This small slice was about all that was left in the baking tin when we got home.

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This recipe is definitely a keeper and I know I will be baking it again and again simply because it has coconut oil and natural yogurt in it.

Blueberry Lemon Loaf Cake
Yields 10
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Prep Time
30 min
Cook Time
55 min
Prep Time
30 min
Cook Time
55 min
Ingredients
  1. 1 1/4 cups all-purpose flour (I would substitute this with Gluten Free flour)
  2. 2 teaspoons baking powder
  3. 1/2 teaspoon sea salt
  4. 1 cup sugar (I used less than 1 cup and it is always good to cut back more)
  5. 1 tablespoon grated lemon zest
  6. 3/4 cup natural Greek yogurt
  7. 1/2 cup coconut oil (I used organic cold pressed, unrefined virgin coconut oil)
  8. 2 large eggs
  9. 1 teaspoon vanilla extract
  10. 3 cups whole blueberries, lightly smashed (I would think 2 cups would be enough and the next time I would probably not crush the blueberries)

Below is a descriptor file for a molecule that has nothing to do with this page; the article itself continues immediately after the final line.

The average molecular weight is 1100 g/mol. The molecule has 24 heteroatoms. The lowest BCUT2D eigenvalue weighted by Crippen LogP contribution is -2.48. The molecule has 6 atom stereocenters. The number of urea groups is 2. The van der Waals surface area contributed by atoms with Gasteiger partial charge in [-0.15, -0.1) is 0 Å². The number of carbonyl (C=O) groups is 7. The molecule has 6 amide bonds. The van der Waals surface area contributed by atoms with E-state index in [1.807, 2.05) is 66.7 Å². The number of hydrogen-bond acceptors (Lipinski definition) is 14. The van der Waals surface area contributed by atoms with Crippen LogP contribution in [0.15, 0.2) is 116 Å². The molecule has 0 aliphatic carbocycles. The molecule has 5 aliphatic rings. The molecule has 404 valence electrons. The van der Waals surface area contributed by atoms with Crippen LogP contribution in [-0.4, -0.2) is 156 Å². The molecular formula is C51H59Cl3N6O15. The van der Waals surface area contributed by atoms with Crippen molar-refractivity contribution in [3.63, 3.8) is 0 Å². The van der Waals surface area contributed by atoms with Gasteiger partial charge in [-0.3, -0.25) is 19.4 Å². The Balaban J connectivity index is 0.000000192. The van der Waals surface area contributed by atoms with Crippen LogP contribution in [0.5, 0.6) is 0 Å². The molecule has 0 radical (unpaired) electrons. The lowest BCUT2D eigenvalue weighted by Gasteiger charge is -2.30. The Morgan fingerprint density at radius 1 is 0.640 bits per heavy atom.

11. 1/4 cup flour for coating the blueberries
Instructions
  1. Coat a 9 x 5 inch loaf pan with oil then coat with flour and tap out excess.
  2. Whisk the 1 1/4 cups all-purpose flour, 2 teaspoons baking powder, and 1/2 teaspoon sea salt together in a large bowl.
  3. In a separate bowl, rub the the tablespoon of lemon zest into the 1 cup of sugar until moist and kind of clumpy, then add to flour mixture..stirring until combined.
  4. In a medium bowl or large measuring cup, whisk together 3/4 cup Greek yogurt, 1/2 cup coconut oil, 2 large eggs, and 1 teaspoon vanilla extract until smooth.
  5. Pour the wet ingredients on top of the dry ingredients and stir together until just combined.
  6. Place all the blueberries in a large ziplock bag. Seal it and slightly smashed the blueberries.
  7. Open the bag and dump in the 1/4 cup flour and seal it closed. Shake until all of the smashed blueberries are coated with flour.
  8. Gently fold the flour coated, smashed blueberries into the batter
  9. Pour the batter into the greased loaf pan.
  10. Bake in a preheated 350 F oven for about 50-55 minutes until golden brown on top. A test skewer should come out clean.
  11. Let the cake cool in pan on a wire rack for 15 minutes.
  12. Cut and serve.